Getting to the point: sub shops in Bexley fight for dominance, customers


A new Bexley ordinance has been proposed to help limit the number of sub sandwich shop choices residents have for dining options. Beginning on April 1, Jimmy John’s, Penn Station and Jersey Mike’s will now have to knife-fight to determine which shop will be open that day.

“We’ve noticed that a lot of Bexley residents have troubles choosing which shop to go to for lunch,” Mayor Kissler said. “If they can’t choose, they’re more likely to leave the city for lunch, which doesn’t bring in revenue. By only opening one shop per day, the freedom of choice and struggle of indecision goes away.”

The winner of the fight will get to open during its regular business hours while the losers tend to theirĀ  wounds.

The rules for the knife-fights are very simple:

  1. Murder is not the goal — only incapacitation.
  2. The battle is over when one opponent can no longer perform their sub-ly duties, as designated by a referee.
  3. Total length of the instrument must be under 9 inches long. That means no machetes, broadswords, axes, or anything of the sort.
  4. For battles too intense, the safe word is “toasted.”

“We may be the newest sub shop in town,” Miguel Wedge of Jersey Mike’s said, “but we’ve got a lot of big guys who work here, so we’re not too worried.”

Upon hearing of the new ordinance, President Paula Bethany knew she wanted to help strengthen Capital’s ties with Bexley through this opportunity.

“We’ll now be offering internship credit through the city of Bexley,” said Bethany. “Athletic trainers can help warm-up and train the employees before the fight, EMF majors can run a live sports broadcast narrating the fight and nursing majors can attend to wounds at the scene. Additionally, business majors can help analyze the new profit margins for the shops, communications majors can run press releases and create advertising and math majors can run the illicit betting ring.”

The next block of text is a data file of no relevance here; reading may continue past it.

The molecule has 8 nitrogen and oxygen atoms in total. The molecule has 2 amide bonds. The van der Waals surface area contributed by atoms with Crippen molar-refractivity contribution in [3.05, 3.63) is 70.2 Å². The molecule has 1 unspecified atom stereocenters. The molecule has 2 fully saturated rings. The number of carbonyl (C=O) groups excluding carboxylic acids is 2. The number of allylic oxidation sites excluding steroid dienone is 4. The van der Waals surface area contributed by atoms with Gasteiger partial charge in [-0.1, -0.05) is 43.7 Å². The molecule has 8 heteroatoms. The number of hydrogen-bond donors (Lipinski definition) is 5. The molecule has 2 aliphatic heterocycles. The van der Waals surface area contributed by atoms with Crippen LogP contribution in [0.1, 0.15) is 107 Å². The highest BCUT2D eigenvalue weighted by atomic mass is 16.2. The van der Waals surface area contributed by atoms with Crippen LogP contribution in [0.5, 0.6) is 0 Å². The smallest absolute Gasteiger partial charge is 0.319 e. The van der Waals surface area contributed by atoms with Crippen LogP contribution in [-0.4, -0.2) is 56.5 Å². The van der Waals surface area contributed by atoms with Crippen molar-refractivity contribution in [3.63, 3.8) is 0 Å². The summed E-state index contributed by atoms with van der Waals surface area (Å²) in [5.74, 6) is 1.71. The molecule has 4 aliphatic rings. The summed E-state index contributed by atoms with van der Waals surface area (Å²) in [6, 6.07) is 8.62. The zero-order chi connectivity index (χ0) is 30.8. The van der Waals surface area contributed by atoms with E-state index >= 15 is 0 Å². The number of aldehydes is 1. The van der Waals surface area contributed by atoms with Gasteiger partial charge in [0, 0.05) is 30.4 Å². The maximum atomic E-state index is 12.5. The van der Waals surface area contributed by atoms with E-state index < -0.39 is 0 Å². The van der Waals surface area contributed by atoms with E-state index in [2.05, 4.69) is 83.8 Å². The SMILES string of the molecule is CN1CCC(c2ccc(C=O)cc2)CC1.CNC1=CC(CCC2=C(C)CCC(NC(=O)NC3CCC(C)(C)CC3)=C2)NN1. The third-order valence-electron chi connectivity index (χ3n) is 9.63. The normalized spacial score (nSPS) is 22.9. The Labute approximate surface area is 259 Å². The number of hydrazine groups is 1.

“I don’t like this idea,” Farley Torpedo of Jimmy John’s said.

The concept has faced some backlash from Bexley residents and sub shop employees alike, but Kissler wants to assure people that this is the best tactic for solving the sub shop situation.

“This seems like a crazy strategy,” said Kissler, “but the city council ultimately decided that knife-fights were the way to go. Not only will they entice people to enter the city’s strongest shop, but it would also attract tourists who are interested in viewing the event.”

Kissler also mentioned that the fights will be free for now, but if there is a strong interest, they may begin charging a nominal entrance fee to watch. The fee would go towards street cleaning after the fights and to the medical bills of repeat participants.

Pamela Zeppelin of Penn Station is optimistic for the future of her shop. “Everyone underestimates us,” Zeppelin said, “but we spend every day being splattered by hot oil from the fryers, so we’re used to pain.”

The fights will start at 10 a.m. at the intersection of South Cassingham Road and Main Street and will last a maximum of 15 minutes, so the winning sub shop can be ready to open by 11 a.m. for the start of the lunch rush.

“We’re usually sad that everyone forgets about us,” said Hogan Hero of Subway, “but in this case, please continue to ignore our existence.”

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